This reflects the messy international debate, which has come on the agenda in recent years and attracted inputs from across the spectrum. Both Yanis Varoufakis and Joseph Stiglitz have voiced approval. Slavoj Žižek, the loud Slovene philosopher of the far left, wants a reconceptualisation of UBI to recognise that “in a knowledge-based economy, collective productivity of the ‘general intellect’ is the key source of wealth” – a similar idea to Paul Mason’s vision of a “post-capitalist” socialism for a digital age. Unsurprisingly, the companies and tech evangelists who reap the largest benefits from this data-based economy are also concerned. Some are researching liberating models of “seed money for everybody” which would have the dual-advantage of reducing annoying government bureaucracy and mitigating the possible backlash against future technological gains. In true internet-emancipatory fashion, they also want to liberate people’s latent creativity by replacing the obligation to work by the incentive to innovate.

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It is difficult to argue with the idea that people should work because they want to, not because they have to. But Swiss referendums are not won and lost on philosophical niceties. Direct democracy depends upon an engaged and pragmatic population which deliberates more earthly concerns: is our society ready for this? What would happen to the Swiss economy? Most importantly, how would it work in practice? Unfortunately for the “yes” side, these matters have proven more difficult to communicate.

One opinion poll conducted in January found that just 2 per cent of the population would quit their jobs if the measure came into effect. This is far from any imagined society of freeloading slackers which people seem to fear (ironically, one-third of the same respondents said that they expected that others would leave their jobs). But in a nation where, like elsewhere, the education system is designed to train people for specific professions and the social expectation is that you are what you work, it is difficult to see beyond a vanguard of creative or entrepreneurial youth who might embrace the freedom. Of course, those working part-time positions paid little more than 2,500 Swiss francs would have little incentive to keep working, but elsewhere it may be business as usual. My local kebab vendor told me that he had been working since he was 14, so he would see no reason to stop now.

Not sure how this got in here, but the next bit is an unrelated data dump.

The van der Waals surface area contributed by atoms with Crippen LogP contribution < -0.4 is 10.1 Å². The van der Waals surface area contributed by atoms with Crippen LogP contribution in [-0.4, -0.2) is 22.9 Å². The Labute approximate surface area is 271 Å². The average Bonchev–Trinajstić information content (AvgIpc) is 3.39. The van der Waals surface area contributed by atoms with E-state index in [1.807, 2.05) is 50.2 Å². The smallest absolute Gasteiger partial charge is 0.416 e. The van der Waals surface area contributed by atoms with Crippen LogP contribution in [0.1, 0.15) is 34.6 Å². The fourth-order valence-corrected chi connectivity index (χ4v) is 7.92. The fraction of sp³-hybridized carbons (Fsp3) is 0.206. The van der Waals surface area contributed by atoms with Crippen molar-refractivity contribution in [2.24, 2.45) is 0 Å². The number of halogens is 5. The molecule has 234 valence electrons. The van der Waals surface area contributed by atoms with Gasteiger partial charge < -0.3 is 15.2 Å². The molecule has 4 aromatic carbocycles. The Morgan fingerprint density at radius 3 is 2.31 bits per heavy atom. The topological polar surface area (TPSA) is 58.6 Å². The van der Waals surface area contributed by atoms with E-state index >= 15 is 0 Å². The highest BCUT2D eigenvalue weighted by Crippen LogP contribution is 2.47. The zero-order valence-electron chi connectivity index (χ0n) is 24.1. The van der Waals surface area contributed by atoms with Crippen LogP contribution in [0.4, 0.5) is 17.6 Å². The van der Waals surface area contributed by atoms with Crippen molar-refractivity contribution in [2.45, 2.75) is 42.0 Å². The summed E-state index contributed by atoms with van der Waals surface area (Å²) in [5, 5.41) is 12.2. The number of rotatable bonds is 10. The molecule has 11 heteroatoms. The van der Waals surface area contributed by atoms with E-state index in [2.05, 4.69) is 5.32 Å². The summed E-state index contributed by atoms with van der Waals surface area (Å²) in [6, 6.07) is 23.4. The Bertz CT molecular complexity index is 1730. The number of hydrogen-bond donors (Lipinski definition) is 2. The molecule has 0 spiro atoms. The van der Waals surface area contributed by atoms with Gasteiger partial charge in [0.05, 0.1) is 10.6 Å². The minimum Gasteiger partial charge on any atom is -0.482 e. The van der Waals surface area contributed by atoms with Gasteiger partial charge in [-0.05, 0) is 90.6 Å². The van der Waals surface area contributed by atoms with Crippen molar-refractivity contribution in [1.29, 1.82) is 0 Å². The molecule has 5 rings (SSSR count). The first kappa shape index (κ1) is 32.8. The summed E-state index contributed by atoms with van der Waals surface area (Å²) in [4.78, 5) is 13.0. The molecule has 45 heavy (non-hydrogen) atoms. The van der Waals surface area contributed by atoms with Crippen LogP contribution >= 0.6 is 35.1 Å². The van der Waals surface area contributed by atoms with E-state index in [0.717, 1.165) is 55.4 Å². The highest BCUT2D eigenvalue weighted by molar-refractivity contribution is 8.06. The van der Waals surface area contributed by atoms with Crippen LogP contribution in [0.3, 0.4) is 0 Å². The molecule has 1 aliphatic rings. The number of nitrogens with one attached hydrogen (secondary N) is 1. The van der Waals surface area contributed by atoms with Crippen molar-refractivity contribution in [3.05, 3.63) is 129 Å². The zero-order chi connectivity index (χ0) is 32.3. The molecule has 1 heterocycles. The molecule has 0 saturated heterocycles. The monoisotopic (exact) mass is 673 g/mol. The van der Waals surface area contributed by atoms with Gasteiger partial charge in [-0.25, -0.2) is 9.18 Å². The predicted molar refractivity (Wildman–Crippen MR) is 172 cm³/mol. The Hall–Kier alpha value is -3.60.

What the experiment would do to Swiss GDP is also unclear. According to the initiators of the plan, the extra cost to the exchequer to pay a UBI to all those currently under the 2,500 Swiss franc level would be a meagre SFr18 billion (the federal government puts this at SFr25 billion). This shortfall could be met by imposing a small tax on financial transactions, they suggest. Savings could also be made through the rationalisation of the welfare system, and VAT hikes have also been mooted. Under current conditions, then, the scheme would be feasible. But this is without factoring in various known unknowns: possible outsourcing of some industries due to less competitive wages, or a global reduction in GDP due to many workers reducing - if not eliminating - the hours they work. “A step too far in the right direction2, was how economist Tobias Müller put it recently in the daily Le Temps, echoing the consensus of the Swiss political class.

At the practical individual level, finally, how it would affect the pockets of the Swiss middle class is unclear. For those earning more than the minimum amount, the only difference would be that the first SFr2,500 of their salaries would be “re-packaged” as UBI. Being presumably tax-exempt, the measure therefore would mean an incremental gain but ultimately a maintaining of the status quo. An employee in an international organisation complained to me about the lack of clarity communicated both by the campaign and the government on the initiative: the actual vote hinges on three short constitutional amendments to ensure a “dignified” minimum income for the population, but details are scarce. Although she is “of course in favour” of the suggestion, she will thus vote against it. The middle and upper classes of Swiss society simply haven’t been convinced of the need for such radical change, she said. Who benefits?

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Ultimately, at all levels of politics and society, the strength of the proposal is also its weakness. Its vague, normative nature has attracted interest, but the lack of clarity around how it would work concretely and how it would affect the income of the majority of Swiss people has undercut any chance of success. Current indicators suggest it will be roundly rejected. The always out-on-a-limb Greens are the only political party to announce support. A recent opinion poll found that 72 per cent of the population were opposed to the measure.

The amount of air-time and attention it has received will nevertheless be perceived as a success by proponents. The broad nature of the proposal and the sometimes flamboyant campaign (last week they unveiled the largest campaign poster in history in Geneva (see above); the Guinness Book of Records was on hand) highlighted that their major goal was not to meticulously rewrite Swiss legislation but to kickstart the debate on their terms. The first rule of negotiation theory is to bid high. That the direct democracy system here allows for such radical proposals (whether progressive or lamentable, like some previous votes on immigration) is a boon for the international efforts to raise awareness of this future reordering of welfare.

As referendum season continues elsewhere in Europe, there may be a lesson for campaign strategists. Emotive issues are sure to attract commentary and vocal support, but the silent majority is more pragmatic than they are often given credit. It is one thing to aim for Marx’s vision of an economic system allowing us to “hunt in the morning, fish in the afternoon, rear cattle in the evening, and criticise after dinner”: voters want to know how the hunting rights and fish quotas would operate before signing up.